Over the last decade of living with a whole collection of different medical emergencies, I have learned that in order to get the treatment that I needed from hospitals and bosses and teachers, I had to tone down the joy. Humor has always been my coping mechanism, but that doesn’t work out very well when you are trying to convince doctors that your head feels like it is about to explode and you need their immediate attention. If I wanted help, I needed to look sicker.
But then one day, it hit me: I do look sick. This is what sick looks like guys because the fact of the matter is that I am sick, and this is what I look like. Once I began to comprehend that fact, I had to start asking myself a different question. What is it that people actually mean when they say, “But you don’t look sick”?
I have concluded that what people are actually saying when they tell me, “You don’t look sick,” is that I don’t look defeated. I don’t look like I am barely holding it together. I don’t look like I am hurting because I have a smile on my face. I can’t possibly be at risk of dying because someone just heard me laugh.
Our society has this absurd idea that you are either joyful because everything is fine, or bitter because you have a problem. It makes me sad that people have been taught to believe that pain and joy can’t coexist. That grief and laughter have to be strangers.
Friends, you can have both. I don’t know if anyone has ever told you that before, but I need you to understand it. Things can be a disaster and you can be hurting AND you can be filled with joy and light. These things can happen at the same time. In fact, I believe they are meant to happen in harmony with each other.
You see, your life is too valuable for you to buy into the lie that your circumstances control your attitude. Your attitude is a choice! I am not saying that you should be happy when a loved one passes away or celebrate even though you still aren’t pregnant after six months of trying. I am saying that even in the darkest times when happiness eludes us, we still have the option to choose joy.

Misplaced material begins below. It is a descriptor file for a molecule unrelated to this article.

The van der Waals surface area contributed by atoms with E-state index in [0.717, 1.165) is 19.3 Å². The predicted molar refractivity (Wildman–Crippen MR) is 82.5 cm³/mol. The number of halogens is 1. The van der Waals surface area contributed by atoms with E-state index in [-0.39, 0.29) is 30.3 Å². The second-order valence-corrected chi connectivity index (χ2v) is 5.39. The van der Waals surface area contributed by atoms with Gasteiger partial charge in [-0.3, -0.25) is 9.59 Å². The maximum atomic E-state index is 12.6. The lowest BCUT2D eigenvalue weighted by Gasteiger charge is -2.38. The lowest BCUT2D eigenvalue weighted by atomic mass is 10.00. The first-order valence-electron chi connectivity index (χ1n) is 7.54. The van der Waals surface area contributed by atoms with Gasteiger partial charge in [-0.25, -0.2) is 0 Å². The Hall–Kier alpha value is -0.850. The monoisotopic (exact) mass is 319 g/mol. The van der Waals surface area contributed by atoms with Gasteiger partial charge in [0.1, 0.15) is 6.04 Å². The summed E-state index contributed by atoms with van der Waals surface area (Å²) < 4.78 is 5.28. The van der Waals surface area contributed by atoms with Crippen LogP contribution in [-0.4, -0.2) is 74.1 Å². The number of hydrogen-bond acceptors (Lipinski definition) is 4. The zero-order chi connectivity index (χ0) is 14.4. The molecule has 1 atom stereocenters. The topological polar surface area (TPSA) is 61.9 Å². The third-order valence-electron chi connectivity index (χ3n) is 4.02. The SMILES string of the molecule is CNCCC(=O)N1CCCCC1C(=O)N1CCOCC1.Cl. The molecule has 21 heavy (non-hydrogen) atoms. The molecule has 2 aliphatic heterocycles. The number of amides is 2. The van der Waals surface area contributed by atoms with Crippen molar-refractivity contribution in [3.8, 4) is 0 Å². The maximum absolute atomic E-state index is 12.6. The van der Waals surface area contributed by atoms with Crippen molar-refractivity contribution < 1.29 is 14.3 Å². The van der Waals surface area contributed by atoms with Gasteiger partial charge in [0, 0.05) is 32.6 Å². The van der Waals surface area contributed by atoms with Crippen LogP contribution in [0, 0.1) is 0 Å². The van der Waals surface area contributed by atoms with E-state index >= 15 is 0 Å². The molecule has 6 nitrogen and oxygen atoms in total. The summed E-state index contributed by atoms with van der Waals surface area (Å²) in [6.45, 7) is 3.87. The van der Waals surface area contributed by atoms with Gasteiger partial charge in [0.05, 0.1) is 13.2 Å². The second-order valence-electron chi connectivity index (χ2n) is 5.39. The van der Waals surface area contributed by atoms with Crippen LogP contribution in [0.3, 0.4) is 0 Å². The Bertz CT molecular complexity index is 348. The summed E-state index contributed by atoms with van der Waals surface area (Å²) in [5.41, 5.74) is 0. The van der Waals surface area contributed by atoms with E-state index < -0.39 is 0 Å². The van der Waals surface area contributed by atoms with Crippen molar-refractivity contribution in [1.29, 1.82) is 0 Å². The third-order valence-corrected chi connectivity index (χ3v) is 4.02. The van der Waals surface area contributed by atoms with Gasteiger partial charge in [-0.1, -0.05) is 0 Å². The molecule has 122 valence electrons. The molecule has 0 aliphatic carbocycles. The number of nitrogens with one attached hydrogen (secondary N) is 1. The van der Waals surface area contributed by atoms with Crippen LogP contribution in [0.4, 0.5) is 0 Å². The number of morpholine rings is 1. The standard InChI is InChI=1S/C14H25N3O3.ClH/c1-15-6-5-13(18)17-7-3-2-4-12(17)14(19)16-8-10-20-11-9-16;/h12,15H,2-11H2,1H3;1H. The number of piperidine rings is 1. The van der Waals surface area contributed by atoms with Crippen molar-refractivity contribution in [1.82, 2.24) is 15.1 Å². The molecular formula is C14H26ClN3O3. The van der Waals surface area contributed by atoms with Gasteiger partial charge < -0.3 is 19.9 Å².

Joy is something so much richer and deeper than circumstantial happiness. Joy is good friends with grief and pain because it is the thing that keeps us afloat and running towards tomorrow when today seems hopeless. Joy is the thing that says, “This sucks, but there is still so much to be thankful for”. Joy understands that things don’t always make sense, but that tomorrow I am going to be a better person because of the things I went through today. Joy knows that at the end of the day, a God who loves you sits on the throne and is in control of the mess of a situation that you are in. Joy is knowing that while my body may not work right today, and it probably still won’t work right when I wake up tomorrow, that one day I will be in a place with no more sickness and this disease will not have the final word.
Sister, you were made for joy. It is okay to find the bright side even in the midst of utter tragedy. It doesn’t make you fake or insensitive. Brother, you were made for grief, not just a facade of strength. It is okay to cry. It is okay to let God know that you don’t understand why you are going through this. He’s a grown-up, He can handle it.
We are all complex beings who have a complex set of emotions that are meant to bring us to the highest of highs where we can’t help but thank God for all of his provisions and allow us to cope during the lowest of lows when we don’t understand the plan. Let yourself experience true grief at the appropriate times, and then remind yourself that even in the midst of the grieving process, you have the ability to choose joy.
So yeah, maybe I don’t “look sick”, but it isn’t for lack of scars or bruises or bags under my eyes. While I may not have some drastic physical abnormality that you notice at first glance, you don’t have to look too hard to see the bottles of medications on my nightstand or the lump in my head where my shunt is. All of that is there if you really look for it. What you really mean when you say I don’t look sick, is that I look like I’m full of joy.